The Dempster-Shafer belief function does not satisfy that desideratum. The pair (Bel(A), Plaus(A)) where Plaus(A)=1-Bel(~A) does, trivially; is this what you have in mind?

I agree that it’s good to use real numbers, rather than pairs etc. I’m asking what’s so bad about your real number being the Dempster-Shafer belief function, which doesn’t satisfy (4).

]]>In my second post on the topic I describe why I prefer to use real numbers to represent uncertainty rather than, say, pairs of real numbers or lattices or what have you. In that post I recommend reading Kevin Van Horn’s guide to Cox’s theorem (which you can find at http://ksvanhorn.com/bayes/papers.html along with comments by Shafer and a rejoinder) for a more in-depth discussion of these issues. IIRC I got the observation that Dempster-Shafer theory does in effect satisfy (4) from Van Horn, but I don’t remember exactly where.

]]>Consider Bel(A) for a proposition A, where Bel is the Dempster-Shafer belief function. (Dempster-Shafer theory is often described as giving two values to each proposition, the “belief” and the “plausibility”, but we’re going to look at just the belief function).

(4) is where Bel fails, and thus is not isomorphic to probability theory.

I’d like to know your thoughts on, does this really mean that Bel is an inconsistent or irrational belief function?

For example, let’s say my degrees of belief are given by Bel. I say, “Bel(Next coin flip is heads) = 0.5, and Bel(Next coin flip is tails) = 0.5. Furthermore, Bel(Trump wins the next election) =0.5, and Bel(Trump loses the next election)=0.3”. Cox happens to be present, and exclaims, “let S be the function mapping your belief in a proposition to your belief in its negation. First you say S(0.5)=0.5, and then you say S(0.5)=0.3. Inconsistent!” To which I reply, “there does not exist such a function. Why should there?”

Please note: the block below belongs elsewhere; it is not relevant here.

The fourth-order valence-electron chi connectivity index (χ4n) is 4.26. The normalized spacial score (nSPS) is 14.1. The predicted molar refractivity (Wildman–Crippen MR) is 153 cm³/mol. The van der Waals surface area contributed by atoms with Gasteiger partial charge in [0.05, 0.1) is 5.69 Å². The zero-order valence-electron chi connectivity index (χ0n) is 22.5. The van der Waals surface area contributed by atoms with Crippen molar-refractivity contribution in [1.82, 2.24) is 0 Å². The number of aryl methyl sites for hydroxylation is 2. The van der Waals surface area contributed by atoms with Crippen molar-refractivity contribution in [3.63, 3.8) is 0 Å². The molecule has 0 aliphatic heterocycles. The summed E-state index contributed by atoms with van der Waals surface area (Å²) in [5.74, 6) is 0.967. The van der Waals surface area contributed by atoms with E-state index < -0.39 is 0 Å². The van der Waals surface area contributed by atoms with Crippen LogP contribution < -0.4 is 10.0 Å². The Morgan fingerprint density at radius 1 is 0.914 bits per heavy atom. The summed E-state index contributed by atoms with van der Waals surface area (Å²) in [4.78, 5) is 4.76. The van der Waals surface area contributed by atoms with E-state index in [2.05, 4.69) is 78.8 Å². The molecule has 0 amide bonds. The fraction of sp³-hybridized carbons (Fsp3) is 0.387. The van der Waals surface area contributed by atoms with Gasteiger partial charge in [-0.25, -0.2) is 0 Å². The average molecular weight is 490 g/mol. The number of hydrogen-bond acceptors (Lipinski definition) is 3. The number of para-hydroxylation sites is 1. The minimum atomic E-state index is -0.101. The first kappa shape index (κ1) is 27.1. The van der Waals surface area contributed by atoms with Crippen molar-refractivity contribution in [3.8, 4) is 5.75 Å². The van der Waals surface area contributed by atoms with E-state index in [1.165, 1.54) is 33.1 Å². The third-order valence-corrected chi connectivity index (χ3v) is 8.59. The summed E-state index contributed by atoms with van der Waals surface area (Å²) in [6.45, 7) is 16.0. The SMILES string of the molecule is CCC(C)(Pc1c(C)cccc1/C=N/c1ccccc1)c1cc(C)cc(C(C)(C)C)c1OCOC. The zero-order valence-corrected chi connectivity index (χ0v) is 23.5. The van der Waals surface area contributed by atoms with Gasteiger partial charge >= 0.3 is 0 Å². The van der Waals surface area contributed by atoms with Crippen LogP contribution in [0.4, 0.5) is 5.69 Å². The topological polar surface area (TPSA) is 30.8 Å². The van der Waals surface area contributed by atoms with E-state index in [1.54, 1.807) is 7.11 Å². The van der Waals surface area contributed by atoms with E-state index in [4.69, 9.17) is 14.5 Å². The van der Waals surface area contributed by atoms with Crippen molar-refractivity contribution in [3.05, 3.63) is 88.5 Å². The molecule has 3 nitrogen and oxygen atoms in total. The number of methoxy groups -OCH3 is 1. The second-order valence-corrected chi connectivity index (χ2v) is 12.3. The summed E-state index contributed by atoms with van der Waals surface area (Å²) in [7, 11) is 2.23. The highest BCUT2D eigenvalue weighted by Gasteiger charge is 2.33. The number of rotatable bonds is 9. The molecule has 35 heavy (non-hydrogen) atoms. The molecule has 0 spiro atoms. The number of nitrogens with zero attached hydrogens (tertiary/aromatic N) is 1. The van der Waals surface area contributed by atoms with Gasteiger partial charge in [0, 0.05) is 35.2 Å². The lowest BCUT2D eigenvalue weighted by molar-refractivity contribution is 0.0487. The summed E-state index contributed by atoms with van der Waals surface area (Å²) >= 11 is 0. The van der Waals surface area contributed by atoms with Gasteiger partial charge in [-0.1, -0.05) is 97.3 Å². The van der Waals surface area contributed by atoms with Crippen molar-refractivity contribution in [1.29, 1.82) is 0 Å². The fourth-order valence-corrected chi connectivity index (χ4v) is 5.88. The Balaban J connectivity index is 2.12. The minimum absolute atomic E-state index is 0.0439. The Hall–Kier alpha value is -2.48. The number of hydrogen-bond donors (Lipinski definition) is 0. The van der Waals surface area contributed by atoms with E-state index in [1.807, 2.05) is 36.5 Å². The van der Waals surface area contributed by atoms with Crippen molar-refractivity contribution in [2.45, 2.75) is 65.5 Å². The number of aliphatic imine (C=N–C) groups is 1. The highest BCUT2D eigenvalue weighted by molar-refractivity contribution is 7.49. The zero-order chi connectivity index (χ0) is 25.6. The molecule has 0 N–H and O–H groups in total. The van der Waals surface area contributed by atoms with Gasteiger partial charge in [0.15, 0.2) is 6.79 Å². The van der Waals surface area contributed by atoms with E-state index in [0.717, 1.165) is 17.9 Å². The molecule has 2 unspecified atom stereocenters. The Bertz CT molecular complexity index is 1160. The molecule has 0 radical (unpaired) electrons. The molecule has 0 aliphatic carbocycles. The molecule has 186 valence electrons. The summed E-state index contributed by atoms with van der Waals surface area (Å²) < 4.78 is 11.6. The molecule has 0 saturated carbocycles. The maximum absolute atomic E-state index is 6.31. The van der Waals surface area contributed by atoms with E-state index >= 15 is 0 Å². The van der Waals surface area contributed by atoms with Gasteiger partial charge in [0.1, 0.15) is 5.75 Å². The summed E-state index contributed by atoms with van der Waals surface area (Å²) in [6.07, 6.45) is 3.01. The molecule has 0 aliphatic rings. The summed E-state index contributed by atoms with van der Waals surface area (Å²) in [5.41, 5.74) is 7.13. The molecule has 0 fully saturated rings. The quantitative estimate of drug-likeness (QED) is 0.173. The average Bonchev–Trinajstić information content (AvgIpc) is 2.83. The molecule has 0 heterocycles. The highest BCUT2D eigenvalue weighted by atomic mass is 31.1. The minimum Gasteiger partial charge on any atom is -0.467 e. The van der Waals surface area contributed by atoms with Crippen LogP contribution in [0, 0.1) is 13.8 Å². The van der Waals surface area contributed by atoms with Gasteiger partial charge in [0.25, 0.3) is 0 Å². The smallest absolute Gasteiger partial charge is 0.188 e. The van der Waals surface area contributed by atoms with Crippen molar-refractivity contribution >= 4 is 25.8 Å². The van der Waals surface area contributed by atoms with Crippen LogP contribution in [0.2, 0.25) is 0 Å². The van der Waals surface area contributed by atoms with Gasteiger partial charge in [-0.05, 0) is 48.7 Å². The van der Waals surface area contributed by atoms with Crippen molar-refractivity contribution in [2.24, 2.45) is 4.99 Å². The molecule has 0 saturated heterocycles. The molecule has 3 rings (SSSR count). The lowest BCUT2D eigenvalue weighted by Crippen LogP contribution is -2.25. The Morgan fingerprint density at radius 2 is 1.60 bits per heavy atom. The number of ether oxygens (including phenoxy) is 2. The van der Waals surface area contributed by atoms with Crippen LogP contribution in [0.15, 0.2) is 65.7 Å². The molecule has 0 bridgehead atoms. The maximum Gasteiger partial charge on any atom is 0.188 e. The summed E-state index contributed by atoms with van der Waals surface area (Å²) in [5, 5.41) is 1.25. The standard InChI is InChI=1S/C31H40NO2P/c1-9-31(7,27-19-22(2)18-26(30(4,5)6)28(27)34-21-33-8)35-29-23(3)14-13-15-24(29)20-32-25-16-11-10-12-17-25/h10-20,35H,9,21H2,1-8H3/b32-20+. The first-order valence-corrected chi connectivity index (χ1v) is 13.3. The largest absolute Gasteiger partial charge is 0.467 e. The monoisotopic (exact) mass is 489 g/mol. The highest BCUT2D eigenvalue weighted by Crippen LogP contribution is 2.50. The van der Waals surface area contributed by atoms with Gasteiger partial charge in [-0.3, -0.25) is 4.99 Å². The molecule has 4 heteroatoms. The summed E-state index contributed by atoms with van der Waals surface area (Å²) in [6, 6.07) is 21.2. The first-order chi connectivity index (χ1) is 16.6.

So, would you back up Cox in this argument, and say I have made some mistake? If so, how would you explain it to me?

People actually seem to use Dempster-Shafer theory. It’s not OBVIOUSLY bad to fail (4).

]]>“in social science it’s notorious that every variable is correlated with every other variable, at least a little bit. I imagine that this makes Pearl-style causal inference a big pain — all of the causal graphs would end up totally connected, or close to”

I’m surprised you would make this point. A consequence of Pearl-ian concepts such as “back-door paths” are how connectivity induces correlations. You only need a sparsely connected graph to obtain correlations everywhere. i.e. correlations being dense does not mean that causality is not sparse.

]]>I don’t know of any good ideas about how this limiting operation is supposed to happen in real problems, so I’m personally leery of the continous case.

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